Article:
imaginal disk

(redirected from Imaginal disc)
Also found in: Medical, Encyclopedia, Wikipedia.

i·ma·gi·nal disk

(ĭ-măj′ə-nəl, -mā′jə-, -mä′gə-)
Any of several groups of cells in a larva that give rise to certain organs and structures of the adult organism, found in insects that undergo complete metamorphosis.
American Heritage® Dictionary of the English Language, Fifth Edition. Copyright © 2016 by Houghton Mifflin Harcourt Publishing Company. Published by Houghton Mifflin Harcourt Publishing Company. All rights reserved.
References in periodicals archive ?
Determination and differentiation is easy to observe during embryogenesis and larval imaginal disc development but not during metamorphosis, because the pupae are opaque, the larval tissue is undergoing histolysis and the developing imaginal tissue is fragile.
At the wandering third instar larval stage, PB is expressed in the labial imaginal disc but not in the eye antennal imaginal disc that harbors the primordia for the maxillary palpus [20].
In wild type T2/T3 imaginal discs, Ubx is expressed throughout the T3 haltere and T3 leg imaginal discs of third instar larvae (Figures 3(a) and 3(d)), but it shows little expression in the T2 wing imaginal disc.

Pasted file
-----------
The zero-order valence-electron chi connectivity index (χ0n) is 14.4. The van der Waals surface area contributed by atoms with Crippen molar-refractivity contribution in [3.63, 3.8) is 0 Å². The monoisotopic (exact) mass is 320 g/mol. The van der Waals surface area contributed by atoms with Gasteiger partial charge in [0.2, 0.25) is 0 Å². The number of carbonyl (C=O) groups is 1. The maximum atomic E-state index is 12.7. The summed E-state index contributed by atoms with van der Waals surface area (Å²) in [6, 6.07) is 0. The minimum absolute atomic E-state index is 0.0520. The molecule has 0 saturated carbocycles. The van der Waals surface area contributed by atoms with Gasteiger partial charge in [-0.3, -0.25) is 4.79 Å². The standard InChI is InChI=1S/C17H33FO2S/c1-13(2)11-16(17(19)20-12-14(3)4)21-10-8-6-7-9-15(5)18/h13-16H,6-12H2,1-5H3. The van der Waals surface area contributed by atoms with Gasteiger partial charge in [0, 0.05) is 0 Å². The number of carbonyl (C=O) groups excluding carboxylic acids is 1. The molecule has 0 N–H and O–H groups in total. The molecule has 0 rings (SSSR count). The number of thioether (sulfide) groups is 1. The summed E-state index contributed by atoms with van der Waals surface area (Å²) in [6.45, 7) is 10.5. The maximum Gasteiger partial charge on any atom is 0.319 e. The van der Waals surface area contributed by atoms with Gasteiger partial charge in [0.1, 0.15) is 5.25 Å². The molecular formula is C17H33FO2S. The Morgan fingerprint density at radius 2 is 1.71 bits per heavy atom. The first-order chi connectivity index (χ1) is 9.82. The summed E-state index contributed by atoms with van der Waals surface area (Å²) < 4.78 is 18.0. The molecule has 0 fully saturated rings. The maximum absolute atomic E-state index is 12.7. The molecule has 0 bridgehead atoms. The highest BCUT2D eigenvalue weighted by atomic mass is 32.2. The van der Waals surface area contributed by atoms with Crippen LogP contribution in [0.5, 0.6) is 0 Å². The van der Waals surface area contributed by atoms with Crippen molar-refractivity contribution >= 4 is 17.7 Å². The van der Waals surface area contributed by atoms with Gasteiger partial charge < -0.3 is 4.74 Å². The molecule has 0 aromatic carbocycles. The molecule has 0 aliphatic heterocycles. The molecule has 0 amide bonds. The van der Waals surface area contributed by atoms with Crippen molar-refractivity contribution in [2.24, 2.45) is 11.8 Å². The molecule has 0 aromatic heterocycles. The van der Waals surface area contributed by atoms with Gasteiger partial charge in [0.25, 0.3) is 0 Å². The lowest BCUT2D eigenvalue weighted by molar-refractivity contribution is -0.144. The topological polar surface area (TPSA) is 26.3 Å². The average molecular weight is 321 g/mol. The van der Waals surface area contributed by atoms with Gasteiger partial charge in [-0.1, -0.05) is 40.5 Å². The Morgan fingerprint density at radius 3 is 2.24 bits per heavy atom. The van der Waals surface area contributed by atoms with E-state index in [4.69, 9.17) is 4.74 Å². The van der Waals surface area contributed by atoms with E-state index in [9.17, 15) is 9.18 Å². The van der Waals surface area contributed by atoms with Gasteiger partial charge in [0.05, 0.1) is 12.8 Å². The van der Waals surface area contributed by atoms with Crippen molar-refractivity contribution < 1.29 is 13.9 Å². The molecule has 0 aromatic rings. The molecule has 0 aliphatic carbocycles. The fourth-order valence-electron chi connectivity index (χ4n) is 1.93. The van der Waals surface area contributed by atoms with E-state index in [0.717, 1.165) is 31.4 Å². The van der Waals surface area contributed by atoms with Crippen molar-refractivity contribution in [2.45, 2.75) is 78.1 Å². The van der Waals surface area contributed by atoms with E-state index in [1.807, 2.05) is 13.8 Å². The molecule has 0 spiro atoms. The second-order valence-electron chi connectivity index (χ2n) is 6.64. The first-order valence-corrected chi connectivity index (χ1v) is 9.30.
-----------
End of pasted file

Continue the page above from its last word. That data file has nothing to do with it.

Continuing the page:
Preparation and Double-Labelling of Imaginal Discs. Larval tissues were dissected in PBS and fixed in 4% formaldehyde for 20 minutes.
Former principal dancer Julia Adam raised hopes with imaginal disc, a twelve-dancer romp to a neo-baroque score by the congenial Matthew Pierce; Adam's reputation for quirky, if not subversive, movement survived in her Irish dance steps for the men and conga line for the women.
Inside the pilidium, the juvenile develops from a series of epidermal invaginations in the larval body, called imaginal discs. The discs grow and fuse around the larval gut over the course of weeks to months in the plankton.
However, morphological traits derived from several developmental pathways, such as fly wings that are derived from different imaginal discs (Gehring and Nothiger 1973; Cowley and Atchley 1990), may be nearly as developmentally complex as some life history traits.
In the pupal period, there is destruction and reorganization of most larval tissues, but also the formation de novo of part of the adult tissues from imaginal discs (i.e., undifferentiated cells set apart during larval development).